+43 1 58801 13434
    +43 664 4001145
    harrer@iap.tuwien.ac.at

    Prof. Friedrich Aumayr
    Institute of Applied Physics
    TU Wien
    +43 1 58801 13430
    +43 664 605883471
    friedrich.aumayr@tuwien.ac.at

    Current experiments and simulations show how to avoid destructive plasma instabilities in fusion reactors like ITER.

    Type-I ELM plasma instabilities can melt the walls of fusion devices. A team of researchers from the Max Planck Institute for Plasma Physics (IPP) and the Vienna University of Technology (TU Wien) found a way to get them under control. Their work is published in the renowned journal Physical Review Letters [below].

    Nuclear fusion power plants could one day provide a sustainable solution to our energy problems. That is why research is being carried out worldwide on this method of energy generation, which imitates processes on the sun. For the principle to work on Earth, plasmas must be heated to at least 100 million degrees Celsius in reactors. Magnetic fields enclose the plasma so that the wall of the reactor does not melt. This only works because the outermost centimetres in the magnetically formed plasma edge are extremely well insulated. In this region, however, plasma instabilities, so-called edge localised modes (ELMs), occur frequently. During such an event, energetic particles from the plasma may hit the wall of the reactor, potentially damaging it.

    Researchers from the Max Planck Institute for Plasma Physics (IPP) in Garching and from the Vienna University of Technology have now been able to show: There is an operating mode for fusion reactors that avoids this problem. Instead of large, potentially destructive instabilities, one intentionally accepts many small instabilities that do not pose a problem for the reactor’s wall. “Our work represents a breakthrough in understanding the occurrence and prevention of large Type I ELMs,” says Elisabeth Wolfrum, research group leader at IPP in Garching, Germany, and professor at TU Wien. “The operation regime we propose is probably the most promising scenario for future fusion power plant plasmas.” The results have now been published in the journal Physical Review Letters as Editors’ Suggestion.

    The renaissance of a disregarded mode of operation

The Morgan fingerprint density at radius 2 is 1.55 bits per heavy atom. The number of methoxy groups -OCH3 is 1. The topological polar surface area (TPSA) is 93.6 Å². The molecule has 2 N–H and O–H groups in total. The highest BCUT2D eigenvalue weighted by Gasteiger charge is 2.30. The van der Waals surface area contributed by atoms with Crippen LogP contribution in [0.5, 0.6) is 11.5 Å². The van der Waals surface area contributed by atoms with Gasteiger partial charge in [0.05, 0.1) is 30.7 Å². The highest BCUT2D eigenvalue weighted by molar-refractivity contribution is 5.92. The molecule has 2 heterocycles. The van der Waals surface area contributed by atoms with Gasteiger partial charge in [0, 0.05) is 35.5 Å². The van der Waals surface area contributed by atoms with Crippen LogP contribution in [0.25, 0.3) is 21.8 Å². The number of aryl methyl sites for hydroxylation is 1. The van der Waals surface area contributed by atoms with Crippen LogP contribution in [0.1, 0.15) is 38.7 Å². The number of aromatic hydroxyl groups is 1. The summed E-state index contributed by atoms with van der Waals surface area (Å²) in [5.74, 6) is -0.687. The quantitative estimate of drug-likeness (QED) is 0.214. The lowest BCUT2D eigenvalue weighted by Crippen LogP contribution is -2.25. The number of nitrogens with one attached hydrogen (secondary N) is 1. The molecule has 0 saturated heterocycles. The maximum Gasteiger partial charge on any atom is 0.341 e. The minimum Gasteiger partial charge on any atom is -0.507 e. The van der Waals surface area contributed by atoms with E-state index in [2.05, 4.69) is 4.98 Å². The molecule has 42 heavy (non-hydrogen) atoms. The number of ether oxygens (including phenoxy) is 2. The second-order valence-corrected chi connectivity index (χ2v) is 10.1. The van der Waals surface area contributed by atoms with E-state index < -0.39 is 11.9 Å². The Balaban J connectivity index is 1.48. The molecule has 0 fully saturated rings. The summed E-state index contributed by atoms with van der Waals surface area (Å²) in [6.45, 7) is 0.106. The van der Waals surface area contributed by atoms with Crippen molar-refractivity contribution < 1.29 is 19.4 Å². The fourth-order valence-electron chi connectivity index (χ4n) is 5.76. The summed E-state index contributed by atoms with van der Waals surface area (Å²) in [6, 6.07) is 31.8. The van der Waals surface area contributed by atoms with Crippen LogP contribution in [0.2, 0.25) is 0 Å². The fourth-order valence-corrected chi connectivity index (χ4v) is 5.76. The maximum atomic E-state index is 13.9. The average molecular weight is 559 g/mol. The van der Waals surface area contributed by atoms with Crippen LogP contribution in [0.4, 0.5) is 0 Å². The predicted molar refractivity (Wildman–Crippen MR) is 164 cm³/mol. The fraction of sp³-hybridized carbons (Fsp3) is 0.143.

In a toroidal tokamak fusion reactor, ultra-hot plasma particles move at high speeds. Powerful magnetic coils ensure that the particles remain confined instead of hitting the reactor wall with destructive force. “However, you don’t want to isolate the plasma perfectly from the reactor wall either; after all, new fuel has to be added and the helium produced during fusion has to be removed,” explains Friedrich Aumayr, professor of Ion & Plasma Physics at the Institute of Applied Physics of TU Wien in Vienna, Austria.

    The details of the dynamics inside the reactor are complicated: The motion of the particles depends on plasma density, temperature and magnetic field. Depending on how one chooses these parameters, different regimes of operation are possible. A long-standing collaboration between the TU Vienna group of Friedrich Aumayr and the IPP Garching group coordinated by Elisabeth Wolfrum now lead to in an operating regime that can prevent the particularly destructive plasma instabilities called “Type-I ELMs”.

    Already a few years ago, experiments have shown a recipe against the dangerous Type-I ELMs: the plasma is slightly deformed by the magnetic coils so that its plasma cross-section is no longer elliptical but resembles a rounded triangle. Simultanously, the density of the plasma is increased, especially at the edge. “At first, however, this was thought to be a scenario that only occurs in currently running smaller machines such as ASDEX Upgrade at IPP in Garching and is irrelevant for a reactor,” explains Lidija Radovanovic, who is currently working on her PhD thesis on this topic at TU Wien.

    3